An article by the President of the Law Institute of Victoria highlights some issues about social media and the impact it can have as evidence in a court case. An example is given of a case where:
’…a firm was acting for a client who had suffered a car accident that had apparently caused damage to her cognitive function, diminishing her decision making ability, concentration and causing stress that rendered her unable to maintain social relationships.
The case was progressing well, until the opposition presented their evidence. It included details of the client’s active, and unprotected, Facebook account. Not only did she regularly update her account with details of her busy social life, but she was also an avid Facebook gamer – and a pretty good one at that, with some impressively high scores. Needless to say, the case resulted in a significantly different outcome than anticipated at the outset.’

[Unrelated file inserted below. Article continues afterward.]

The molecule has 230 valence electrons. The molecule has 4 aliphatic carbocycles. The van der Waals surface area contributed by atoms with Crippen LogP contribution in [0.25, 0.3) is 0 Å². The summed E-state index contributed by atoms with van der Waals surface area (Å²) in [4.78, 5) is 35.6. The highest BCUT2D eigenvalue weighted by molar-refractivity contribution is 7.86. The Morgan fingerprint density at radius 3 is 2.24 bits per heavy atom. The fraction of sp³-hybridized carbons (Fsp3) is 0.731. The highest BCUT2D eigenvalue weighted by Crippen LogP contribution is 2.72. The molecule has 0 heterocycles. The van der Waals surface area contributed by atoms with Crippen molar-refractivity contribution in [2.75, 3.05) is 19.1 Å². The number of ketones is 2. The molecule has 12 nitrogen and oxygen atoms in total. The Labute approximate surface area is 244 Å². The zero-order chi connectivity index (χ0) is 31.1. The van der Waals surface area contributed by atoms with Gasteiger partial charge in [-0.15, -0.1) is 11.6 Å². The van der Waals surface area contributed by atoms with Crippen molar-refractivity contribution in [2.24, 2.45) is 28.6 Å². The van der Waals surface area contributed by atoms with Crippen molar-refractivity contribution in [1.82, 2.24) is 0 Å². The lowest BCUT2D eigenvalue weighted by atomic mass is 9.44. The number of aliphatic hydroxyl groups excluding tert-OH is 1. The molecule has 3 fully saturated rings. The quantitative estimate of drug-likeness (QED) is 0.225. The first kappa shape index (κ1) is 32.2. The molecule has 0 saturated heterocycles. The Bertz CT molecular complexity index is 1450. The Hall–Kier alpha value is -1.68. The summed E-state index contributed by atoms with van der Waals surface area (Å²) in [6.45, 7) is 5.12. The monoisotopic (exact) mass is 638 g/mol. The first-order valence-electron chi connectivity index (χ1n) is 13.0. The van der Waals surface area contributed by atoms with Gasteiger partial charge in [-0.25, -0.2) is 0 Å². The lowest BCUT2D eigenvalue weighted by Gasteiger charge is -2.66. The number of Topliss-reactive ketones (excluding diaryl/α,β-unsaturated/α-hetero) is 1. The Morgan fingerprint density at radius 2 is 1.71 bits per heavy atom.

Although this article relates to the laws in Victoria, the same principles about admissibility of evidence apply in NSW. In NSW the laws of evidence are set out in the Evidence Act 1995.
The article sets out key tips for lawyers to advise their clients regarding their social media, but the same approach applies to looking after your own information, particularly if you have a current legal issue:
- Check the privacy settings for each of your social media accounts.
- Think about the type of content that is appropriate to share on social media (eg. don’t post anything you would not want their grandmother, employer or a judge to see).
- Review your social media contacts and delete those with whom you are no longer acquainted.
- Do you store or share passwords for social media accounts or access them on public computers?